As someone who’s primarily used Windows since the early ’90s (with some minor dabbling in OS X), I’ve found Ubuntu MATE Linux to be pretty intuitive during my month or so of casual experimentation. I would even go so far as to say it’s been easier to figure out than recent iterations of Windows — which I hope says more about how clunky that old operating system has become and less about how woefully incompetent I might be with computers.
I have a confession to make — one that will come as no surprise to anyone who’s read this column in the past. I’m not really a computer person. My mother would disagree, but she’s never owned a computer — no matter how many times I’ve tried to get her on board for the admittedly selfish reason of being able to communicate with her in a fashion that avoids phone companies and post offices. She insists it’s because she “doesn’t like to type,” but I know her mistrust of technology goes far beyond computers (and if I got her a tablet, she’d be annoyed at the endless invasion of fingerprints — a complaint to which I can relate).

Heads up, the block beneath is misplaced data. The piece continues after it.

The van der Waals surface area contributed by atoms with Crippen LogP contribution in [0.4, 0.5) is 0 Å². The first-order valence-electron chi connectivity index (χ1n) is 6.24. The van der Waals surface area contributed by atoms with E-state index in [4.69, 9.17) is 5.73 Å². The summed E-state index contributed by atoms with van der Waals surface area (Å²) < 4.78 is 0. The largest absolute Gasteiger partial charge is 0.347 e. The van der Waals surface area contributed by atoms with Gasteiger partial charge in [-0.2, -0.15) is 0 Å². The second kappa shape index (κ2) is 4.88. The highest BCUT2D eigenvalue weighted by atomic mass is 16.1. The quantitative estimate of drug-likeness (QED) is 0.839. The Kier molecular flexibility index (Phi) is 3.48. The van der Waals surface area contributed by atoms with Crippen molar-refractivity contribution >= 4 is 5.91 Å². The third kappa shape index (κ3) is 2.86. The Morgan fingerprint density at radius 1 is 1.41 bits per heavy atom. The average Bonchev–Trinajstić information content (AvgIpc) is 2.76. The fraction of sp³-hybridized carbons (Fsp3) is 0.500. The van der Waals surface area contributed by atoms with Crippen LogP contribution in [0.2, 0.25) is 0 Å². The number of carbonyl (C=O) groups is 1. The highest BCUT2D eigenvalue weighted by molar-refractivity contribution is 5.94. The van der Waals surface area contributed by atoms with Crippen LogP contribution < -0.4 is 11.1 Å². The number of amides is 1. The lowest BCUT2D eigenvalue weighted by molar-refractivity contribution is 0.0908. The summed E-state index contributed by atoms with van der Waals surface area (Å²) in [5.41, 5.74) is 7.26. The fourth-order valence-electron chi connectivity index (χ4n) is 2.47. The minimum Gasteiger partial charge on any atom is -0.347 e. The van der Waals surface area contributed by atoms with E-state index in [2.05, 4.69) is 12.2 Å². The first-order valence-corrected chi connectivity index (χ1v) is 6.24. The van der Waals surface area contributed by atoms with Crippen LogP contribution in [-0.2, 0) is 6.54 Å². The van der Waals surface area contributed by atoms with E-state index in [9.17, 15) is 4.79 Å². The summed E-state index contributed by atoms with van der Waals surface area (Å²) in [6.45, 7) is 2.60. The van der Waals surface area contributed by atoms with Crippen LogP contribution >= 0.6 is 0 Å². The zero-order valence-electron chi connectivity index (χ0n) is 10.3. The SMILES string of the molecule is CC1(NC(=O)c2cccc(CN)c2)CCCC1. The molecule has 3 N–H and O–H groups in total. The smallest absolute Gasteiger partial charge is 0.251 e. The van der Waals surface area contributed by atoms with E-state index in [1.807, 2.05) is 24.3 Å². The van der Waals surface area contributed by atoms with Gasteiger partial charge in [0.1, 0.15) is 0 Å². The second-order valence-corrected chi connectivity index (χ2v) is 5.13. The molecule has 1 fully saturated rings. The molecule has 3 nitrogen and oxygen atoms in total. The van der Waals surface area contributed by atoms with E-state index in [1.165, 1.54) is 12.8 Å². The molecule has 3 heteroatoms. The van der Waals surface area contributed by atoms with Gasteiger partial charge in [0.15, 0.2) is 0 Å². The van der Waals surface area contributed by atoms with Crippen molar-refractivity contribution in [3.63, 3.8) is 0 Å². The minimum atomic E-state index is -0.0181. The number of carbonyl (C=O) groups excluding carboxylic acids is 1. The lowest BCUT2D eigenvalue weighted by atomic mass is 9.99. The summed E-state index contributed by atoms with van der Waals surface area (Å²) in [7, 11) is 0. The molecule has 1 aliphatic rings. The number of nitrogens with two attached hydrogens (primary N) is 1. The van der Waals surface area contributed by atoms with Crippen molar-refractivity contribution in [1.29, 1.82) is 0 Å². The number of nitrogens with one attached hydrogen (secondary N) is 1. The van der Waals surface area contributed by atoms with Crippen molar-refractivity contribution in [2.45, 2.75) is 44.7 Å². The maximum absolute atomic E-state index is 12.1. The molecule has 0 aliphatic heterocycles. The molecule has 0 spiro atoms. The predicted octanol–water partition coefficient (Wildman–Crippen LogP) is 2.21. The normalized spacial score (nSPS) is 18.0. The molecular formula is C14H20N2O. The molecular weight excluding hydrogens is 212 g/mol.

The Acer Switch Alpha 12 is a 2-in-1 tablet with a high-resolution display, a detachable keyboard cover, an optional pressure-sensitive pen, and after having reviewed the tablet, I can say it offers the kind of performance you’d expect from a mid-range laptop… but in a 2 pound, fanless package.
Best of all, the Switch Alpha 12 is reasonably priced: you can buy one for about $600 and up.
By now you may have heard that there is the potential for the Radeon RX 480 to draw more power from the PCI-E bus than it's rated to provide. In rare situations, this could potentially cause problems for the system. AMD/RTG is preparing to release a Windows driver fix while I checked in with AMD about addressing this situation under Linux.
It looks like AMD has finally got the memo when it comes to Linux machines. Its new AMDGPU-PRO 16.30 driver offers day-one support for its new Radeon RX 480 from day one.
The new driver is currently available for download from AMD’s website. It is officially supported on 64-bit versions of Ubuntu 16.04 LTS. It’s very similar to the earlier beta release and AMD still calls it a beta, but apparently it is stable and there are installation instructions on the website.
I believe the best and worst thing about Linux is its hard distinction between kernel space and user space.